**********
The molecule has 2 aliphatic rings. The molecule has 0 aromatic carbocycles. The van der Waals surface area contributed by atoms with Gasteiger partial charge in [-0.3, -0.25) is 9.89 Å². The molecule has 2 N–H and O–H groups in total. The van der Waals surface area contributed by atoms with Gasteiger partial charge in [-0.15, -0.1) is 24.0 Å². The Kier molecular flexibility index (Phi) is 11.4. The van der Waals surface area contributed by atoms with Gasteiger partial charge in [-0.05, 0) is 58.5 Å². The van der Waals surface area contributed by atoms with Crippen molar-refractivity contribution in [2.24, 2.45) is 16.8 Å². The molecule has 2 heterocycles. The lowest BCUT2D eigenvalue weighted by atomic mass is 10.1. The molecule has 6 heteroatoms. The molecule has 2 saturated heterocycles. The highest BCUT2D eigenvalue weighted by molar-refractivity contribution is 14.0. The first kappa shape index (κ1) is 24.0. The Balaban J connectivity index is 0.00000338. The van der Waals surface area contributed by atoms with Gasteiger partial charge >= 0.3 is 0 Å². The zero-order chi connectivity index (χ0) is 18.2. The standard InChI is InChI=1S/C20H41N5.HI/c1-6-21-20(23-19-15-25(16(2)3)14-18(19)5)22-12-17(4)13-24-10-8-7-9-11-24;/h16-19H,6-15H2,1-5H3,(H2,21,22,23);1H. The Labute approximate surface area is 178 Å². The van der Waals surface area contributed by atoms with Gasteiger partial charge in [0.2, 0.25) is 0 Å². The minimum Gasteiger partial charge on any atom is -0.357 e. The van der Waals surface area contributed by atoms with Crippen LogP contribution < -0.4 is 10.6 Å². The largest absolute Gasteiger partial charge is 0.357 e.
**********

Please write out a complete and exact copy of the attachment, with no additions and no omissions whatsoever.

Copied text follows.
The molecule has 2 aliphatic rings. The molecule has 0 aromatic carbocycles. The van der Waals surface area contributed by atoms with Gasteiger partial charge in [-0.3, -0.25) is 9.89 Å². The molecule has 2 N–H and O–H groups in total. The van der Waals surface area contributed by atoms with Gasteiger partial charge in [-0.15, -0.1) is 24.0 Å². The Kier molecular flexibility index (Phi) is 11.4. The van der Waals surface area contributed by atoms with Gasteiger partial charge in [-0.05, 0) is 58.5 Å². The van der Waals surface area contributed by atoms with Crippen molar-refractivity contribution in [2.24, 2.45) is 16.8 Å². The molecule has 2 heterocycles. The lowest BCUT2D eigenvalue weighted by atomic mass is 10.1. The molecule has 6 heteroatoms. The molecule has 2 saturated heterocycles. The highest BCUT2D eigenvalue weighted by molar-refractivity contribution is 14.0. The first kappa shape index (κ1) is 24.0. The Balaban J connectivity index is 0.00000338. The van der Waals surface area contributed by atoms with Gasteiger partial charge >= 0.3 is 0 Å². The zero-order chi connectivity index (χ0) is 18.2. The standard InChI is InChI=1S/C20H41N5.HI/c1-6-21-20(23-19-15-25(16(2)3)14-18(19)5)22-12-17(4)13-24-10-8-7-9-11-24;/h16-19H,6-15H2,1-5H3,(H2,21,22,23);1H. The Labute approximate surface area is 178 Å². The van der Waals surface area contributed by atoms with Gasteiger partial charge in [0.2, 0.25) is 0 Å². The minimum Gasteiger partial charge on any atom is -0.357 e. The van der Waals surface area contributed by atoms with Crippen LogP contribution < -0.4 is 10.6 Å². The largest absolute Gasteiger partial charge is 0.357 e.